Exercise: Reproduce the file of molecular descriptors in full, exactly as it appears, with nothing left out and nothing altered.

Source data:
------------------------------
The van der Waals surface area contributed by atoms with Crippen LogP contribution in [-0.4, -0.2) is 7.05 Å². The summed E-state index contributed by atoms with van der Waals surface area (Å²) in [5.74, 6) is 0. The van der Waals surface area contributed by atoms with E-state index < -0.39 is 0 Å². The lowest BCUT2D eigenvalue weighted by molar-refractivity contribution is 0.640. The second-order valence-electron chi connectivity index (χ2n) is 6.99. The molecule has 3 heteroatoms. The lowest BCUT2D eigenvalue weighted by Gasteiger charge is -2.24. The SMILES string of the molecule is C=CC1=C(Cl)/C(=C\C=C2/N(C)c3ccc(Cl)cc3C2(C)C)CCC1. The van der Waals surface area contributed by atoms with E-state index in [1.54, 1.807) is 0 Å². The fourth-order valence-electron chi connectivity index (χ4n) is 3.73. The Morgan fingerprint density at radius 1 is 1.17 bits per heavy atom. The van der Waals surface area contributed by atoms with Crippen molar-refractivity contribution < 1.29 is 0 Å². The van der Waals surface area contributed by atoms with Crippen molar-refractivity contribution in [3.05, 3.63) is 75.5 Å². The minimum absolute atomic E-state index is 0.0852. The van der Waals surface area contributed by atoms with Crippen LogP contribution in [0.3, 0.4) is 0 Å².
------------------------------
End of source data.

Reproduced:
The van der Waals surface area contributed by atoms with Crippen LogP contribution in [-0.4, -0.2) is 7.05 Å². The summed E-state index contributed by atoms with van der Waals surface area (Å²) in [5.74, 6) is 0. The van der Waals surface area contributed by atoms with E-state index < -0.39 is 0 Å². The lowest BCUT2D eigenvalue weighted by molar-refractivity contribution is 0.640. The second-order valence-electron chi connectivity index (χ2n) is 6.99. The molecule has 3 heteroatoms. The lowest BCUT2D eigenvalue weighted by Gasteiger charge is -2.24. The SMILES string of the molecule is C=CC1=C(Cl)/C(=C\C=C2/N(C)c3ccc(Cl)cc3C2(C)C)CCC1. The van der Waals surface area contributed by atoms with E-state index in [1.54, 1.807) is 0 Å². The fourth-order valence-electron chi connectivity index (χ4n) is 3.73. The Morgan fingerprint density at radius 1 is 1.17 bits per heavy atom. The van der Waals surface area contributed by atoms with Crippen molar-refractivity contribution < 1.29 is 0 Å². The van der Waals surface area contributed by atoms with Crippen molar-refractivity contribution in [3.05, 3.63) is 75.5 Å². The minimum absolute atomic E-state index is 0.0852. The van der Waals surface area contributed by atoms with Crippen LogP contribution in [0.3, 0.4) is 0 Å².